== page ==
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Profile: Howard Simmons (British Philosophical Association)
  1. Howard Simmons, Sher on Blame.
    My subject is the theory of blame recently propounded by George Sher in his book, In Praise of Blame. I argue that although Sher has succeeded in capturing a number of genuine features of the concept of blame, there is an important element that he has omitted, which is the fact that necessarily, when A blames B for something and expresses this to B, A will realise that B is likely to find this unpleasant. The inclusion of the latter element (...)
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  2. Howard J. Simmons, Why You Should One-Box in Newcomb's Problem.
    I consider a familiar argument for two-boxing in Newcomb's Problem and find it defective because it involves a type of divergence from standard Baysian reasoning, which, though sometimes justified, conflicts with the stipulations of the Newcomb scenario. In an appendix, I also find fault with a different argument for two-boxing that has been presented by Graham Priest.
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  3. Howard J. Simmons, Zombies Defeated: A Projectivist Account of Third-Person Consciousness Ascriptions.
    I defend an argument from Eric Marcus to the effect that the zombie idea is meaningless. I consider whether this idea could be saved from the force of the argument by adopting a projectivist account of third-person consciousness ascriptions. I decide that it cannot, but commend that account anyway.
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  4. Howard Simmons (2010). Moral Desert: A Critique. University Press of America.
    This book argues that moral desert should be excluded as a consideration in normative and applied ethics, as it is likely that no-one ever morally deserves anything for their actions and, if they do, it is in most cases impossible to know what. I also explain how moral deliberation in relation to punishment, distributive justice and personal morality can proceed without appeals to moral desert.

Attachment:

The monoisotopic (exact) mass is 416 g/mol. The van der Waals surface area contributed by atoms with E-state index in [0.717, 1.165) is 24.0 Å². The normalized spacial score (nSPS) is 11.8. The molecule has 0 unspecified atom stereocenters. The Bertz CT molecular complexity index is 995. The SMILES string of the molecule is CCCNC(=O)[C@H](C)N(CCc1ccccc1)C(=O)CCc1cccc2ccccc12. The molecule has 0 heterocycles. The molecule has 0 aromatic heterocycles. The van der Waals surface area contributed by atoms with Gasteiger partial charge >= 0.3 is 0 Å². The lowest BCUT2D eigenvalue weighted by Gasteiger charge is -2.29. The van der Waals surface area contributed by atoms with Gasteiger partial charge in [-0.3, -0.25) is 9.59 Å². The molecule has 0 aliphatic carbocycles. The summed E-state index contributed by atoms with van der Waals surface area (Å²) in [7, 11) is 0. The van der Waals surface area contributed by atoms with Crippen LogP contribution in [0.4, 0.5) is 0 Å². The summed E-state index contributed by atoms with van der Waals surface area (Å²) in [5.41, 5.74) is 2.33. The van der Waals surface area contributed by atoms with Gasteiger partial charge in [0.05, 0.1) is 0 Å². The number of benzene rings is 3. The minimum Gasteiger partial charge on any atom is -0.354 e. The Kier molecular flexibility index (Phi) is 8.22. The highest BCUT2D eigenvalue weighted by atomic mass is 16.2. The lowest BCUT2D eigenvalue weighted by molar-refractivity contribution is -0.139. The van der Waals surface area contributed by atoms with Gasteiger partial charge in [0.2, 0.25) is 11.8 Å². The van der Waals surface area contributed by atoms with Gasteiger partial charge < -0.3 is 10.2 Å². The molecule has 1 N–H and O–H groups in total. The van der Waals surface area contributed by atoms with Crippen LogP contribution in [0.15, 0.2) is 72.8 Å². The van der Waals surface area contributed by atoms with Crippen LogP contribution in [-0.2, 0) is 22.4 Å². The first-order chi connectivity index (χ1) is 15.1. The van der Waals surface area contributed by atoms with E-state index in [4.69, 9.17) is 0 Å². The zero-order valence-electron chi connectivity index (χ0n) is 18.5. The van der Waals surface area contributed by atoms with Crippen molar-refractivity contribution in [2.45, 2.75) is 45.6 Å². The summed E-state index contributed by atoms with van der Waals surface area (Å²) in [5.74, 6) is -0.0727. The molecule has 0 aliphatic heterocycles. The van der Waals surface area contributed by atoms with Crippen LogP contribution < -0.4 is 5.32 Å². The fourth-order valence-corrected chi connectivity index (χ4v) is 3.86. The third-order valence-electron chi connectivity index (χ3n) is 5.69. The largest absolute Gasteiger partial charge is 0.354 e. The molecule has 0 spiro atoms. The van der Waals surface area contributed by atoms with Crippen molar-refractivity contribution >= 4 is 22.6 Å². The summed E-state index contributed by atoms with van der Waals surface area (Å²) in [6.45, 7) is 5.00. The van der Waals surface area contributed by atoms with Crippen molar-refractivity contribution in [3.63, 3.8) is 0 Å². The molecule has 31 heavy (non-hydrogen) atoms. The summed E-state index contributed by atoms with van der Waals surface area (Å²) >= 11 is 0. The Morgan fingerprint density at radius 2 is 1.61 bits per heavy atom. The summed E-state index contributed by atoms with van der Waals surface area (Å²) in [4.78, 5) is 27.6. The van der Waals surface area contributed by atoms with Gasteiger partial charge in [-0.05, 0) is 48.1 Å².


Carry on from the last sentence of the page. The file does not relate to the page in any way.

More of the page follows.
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  5. Howard Simmons (1997). Circumstances and the Truth of Words: A Reply to Travis. Mind 106 (421):117-118.
    I answer an argument from Charles Travis to the conclusion that minimalism about truth cannot cope with the context sensitivity of words. To do this, I construct a thought experiment involving a community whose language does not manifest context sensitivity, but whose statements do seem to be subject to truth in a minimalist sense.
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  6. Joseph B. Murphy, Sarah R. Blanshei, James F. Guyot, Howard L. Simmons, Joel Segall, I. I. I. Chambers, Baruch College & Jim Sleeper (1992). The Progress of Affirmative Action: Accreditation and Diversity. [REVIEW] Minerva 30 (4):531-552.
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  7. Joseph B. Murphy, Sarah R. Blanshei, James F. Guyot, Howard L. Simmons, Joel Segall, Robert H. Chambers, Baruch College & Jim Sleeper (1992). The Progress of Affirmative Action: Accreditation and Diversity. Minerva 30 (4):531-552.
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  8. Howard Simmons, Lamar Alexander & Scott Jaschik (1992). The Progress of Affirmative Action: Accreditation and Diversity. [REVIEW] Minerva 30 (4):552-569.
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  9. Howard Simmons (1988). Nathan on Evidential Insatiability. Analysis 48 (1):57 - 59.
    This is a response to a paper by N.M.L. Nathan in which he argues that the attempt to provide a global justification of our entire set of beliefs necessarily leads to an infinite regress, in contrast with cases of local uncertainty, which he thinks can be resolved without regress. I argue that if he is right about the local uncertainty case, then he should not fear a regress in the global case, as the two situations are more similar than he (...)
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  10. G. Robert Grice, Howard J. Simmons & John J. Hunter (1963). Failures to Obtain Mediated Generalization Effects in Eyelid Conditioning. Journal of Experimental Psychology 65 (5):485.